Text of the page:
Interminable limits

A reader, and local business owner, writes in on the mechanics of the term limit exemption process:

In a letter dated 10 February 06 the Department of Immigration contacted all companies that have been issued work permits seeking to clarify policy W8 of the Ministry of Labour, Home Affairs and Public Safety with regard to Measures to Inhibit Long-Term Residency. At that time employers were invited to submit applications seeking exemption from the six year term limit for any “key employee” per criteria as set out in Appendix C (of the same letter) which detailed those positions and job categories that were eligible for a waiver of term limits.

To date and to the best of my knowledge government has still not finalised their response as evidenced by the absence of any correspondence from the Department of Immigration regarding this matter. As an employer who has submitted an application for one of our “key positions” together with a half dozen more for a number of our clients, I’m cautiously optimistic that we may actually hear something soon, maybe in time for Christmas.

What I find so annoying regarding the foregoing, however, isn’t so much the waiting game (which we are unfortunately so used to by now from a government department which clearly does not attempt to balance the interests of business owners and taxpayers (especially Bermudian ones!) with those of the community) but the recent remarks made by various PLP spokespersons who attempt to reprimand the local and international business community for not properly anticipating or planning for this term limit issue. If anyone is to be blamed for this debacle it is, without a doubt, the illogical, inefficient and growing behemoth of bureaucracy that has enveloped our government and civil service over the last +8 years.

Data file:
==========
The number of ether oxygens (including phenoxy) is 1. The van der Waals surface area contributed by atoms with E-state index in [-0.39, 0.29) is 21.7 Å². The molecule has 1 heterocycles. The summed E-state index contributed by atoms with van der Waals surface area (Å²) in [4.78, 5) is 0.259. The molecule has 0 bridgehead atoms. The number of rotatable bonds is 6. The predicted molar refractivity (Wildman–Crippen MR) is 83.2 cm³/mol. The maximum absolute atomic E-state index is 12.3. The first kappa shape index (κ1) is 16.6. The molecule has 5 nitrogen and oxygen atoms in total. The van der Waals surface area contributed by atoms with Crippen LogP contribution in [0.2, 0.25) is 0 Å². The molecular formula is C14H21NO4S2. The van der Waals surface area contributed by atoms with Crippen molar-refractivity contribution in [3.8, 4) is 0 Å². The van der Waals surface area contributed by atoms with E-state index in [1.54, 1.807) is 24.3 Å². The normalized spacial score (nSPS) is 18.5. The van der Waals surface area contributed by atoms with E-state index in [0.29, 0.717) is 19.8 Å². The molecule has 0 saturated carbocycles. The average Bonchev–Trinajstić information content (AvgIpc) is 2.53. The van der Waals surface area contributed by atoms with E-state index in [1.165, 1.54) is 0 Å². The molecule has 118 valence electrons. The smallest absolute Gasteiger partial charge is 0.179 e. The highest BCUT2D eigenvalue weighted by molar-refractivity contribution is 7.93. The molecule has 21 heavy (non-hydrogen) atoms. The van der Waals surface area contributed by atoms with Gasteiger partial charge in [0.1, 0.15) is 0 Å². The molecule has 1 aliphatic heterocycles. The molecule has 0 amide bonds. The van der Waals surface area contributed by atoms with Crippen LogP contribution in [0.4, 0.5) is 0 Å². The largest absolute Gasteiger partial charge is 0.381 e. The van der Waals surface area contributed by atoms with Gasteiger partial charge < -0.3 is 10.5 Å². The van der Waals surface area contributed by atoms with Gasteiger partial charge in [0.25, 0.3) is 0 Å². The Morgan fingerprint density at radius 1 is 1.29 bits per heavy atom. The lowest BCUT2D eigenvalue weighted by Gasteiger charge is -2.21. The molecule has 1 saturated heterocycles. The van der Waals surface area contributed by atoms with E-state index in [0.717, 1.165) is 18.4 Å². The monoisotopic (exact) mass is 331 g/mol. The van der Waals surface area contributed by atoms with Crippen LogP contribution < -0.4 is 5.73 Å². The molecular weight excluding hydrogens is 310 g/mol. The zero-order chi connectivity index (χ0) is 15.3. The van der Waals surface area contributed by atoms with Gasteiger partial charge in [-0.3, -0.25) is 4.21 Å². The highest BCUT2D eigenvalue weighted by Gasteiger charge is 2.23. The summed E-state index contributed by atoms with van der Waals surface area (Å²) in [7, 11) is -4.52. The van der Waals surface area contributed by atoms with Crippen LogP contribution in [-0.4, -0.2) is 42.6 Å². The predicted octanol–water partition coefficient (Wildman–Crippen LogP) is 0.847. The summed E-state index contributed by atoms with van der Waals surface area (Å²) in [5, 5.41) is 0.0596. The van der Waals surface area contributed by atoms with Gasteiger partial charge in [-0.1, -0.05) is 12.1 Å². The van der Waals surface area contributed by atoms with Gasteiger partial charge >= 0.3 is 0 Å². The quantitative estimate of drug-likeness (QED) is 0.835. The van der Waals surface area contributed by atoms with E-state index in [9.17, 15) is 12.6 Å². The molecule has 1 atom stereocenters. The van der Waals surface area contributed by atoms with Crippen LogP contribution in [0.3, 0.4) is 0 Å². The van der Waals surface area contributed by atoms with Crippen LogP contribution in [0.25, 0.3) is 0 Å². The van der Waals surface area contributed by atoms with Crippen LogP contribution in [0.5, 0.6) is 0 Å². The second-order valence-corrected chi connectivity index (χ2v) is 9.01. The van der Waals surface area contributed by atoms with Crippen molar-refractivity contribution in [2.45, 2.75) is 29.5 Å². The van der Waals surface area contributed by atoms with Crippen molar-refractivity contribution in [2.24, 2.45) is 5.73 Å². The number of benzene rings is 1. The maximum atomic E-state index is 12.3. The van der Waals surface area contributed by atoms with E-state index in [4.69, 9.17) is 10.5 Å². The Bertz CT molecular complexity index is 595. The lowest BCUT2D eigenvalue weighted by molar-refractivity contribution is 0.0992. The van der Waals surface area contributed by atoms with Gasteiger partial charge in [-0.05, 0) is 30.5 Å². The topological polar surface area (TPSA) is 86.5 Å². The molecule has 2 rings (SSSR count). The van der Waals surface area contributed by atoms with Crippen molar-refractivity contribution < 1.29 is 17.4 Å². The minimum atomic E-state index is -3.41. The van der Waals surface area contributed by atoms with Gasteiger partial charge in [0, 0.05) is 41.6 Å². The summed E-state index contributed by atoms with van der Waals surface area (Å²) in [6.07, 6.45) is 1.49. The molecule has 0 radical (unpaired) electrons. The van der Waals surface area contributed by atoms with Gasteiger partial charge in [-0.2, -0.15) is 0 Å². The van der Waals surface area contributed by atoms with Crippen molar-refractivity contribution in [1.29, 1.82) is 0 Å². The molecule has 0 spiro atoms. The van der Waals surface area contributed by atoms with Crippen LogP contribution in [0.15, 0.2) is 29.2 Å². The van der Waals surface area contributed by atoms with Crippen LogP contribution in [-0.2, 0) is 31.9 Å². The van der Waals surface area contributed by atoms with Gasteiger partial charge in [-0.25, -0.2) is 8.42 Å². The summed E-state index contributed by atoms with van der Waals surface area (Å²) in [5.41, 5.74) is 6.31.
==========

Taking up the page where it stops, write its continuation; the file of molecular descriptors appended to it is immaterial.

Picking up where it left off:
Given the foregoing, however, I was surprised to learn (through a second hand source, mind you) that one of the largest (non-Bermudian owned) local employers of many work permit holders has in fact already received a written reply from the Department of Immigration confirming key employee status. What gives? Why are many locally owned and operated organistions still waiting to hear from government regarding the status of our applications? Is it because we can’t afford a seat at the PLP gala next year? Or perhaps we don’t have relatives in the right places?

I'm hearing more and more of this complaint from smaller and local businesses that they are treated like second class citizens when it comes to immigration policies.

The big international companies will feel the love, and get their exemptions, while the local companies fear they'll be used as the poster children for term limits.

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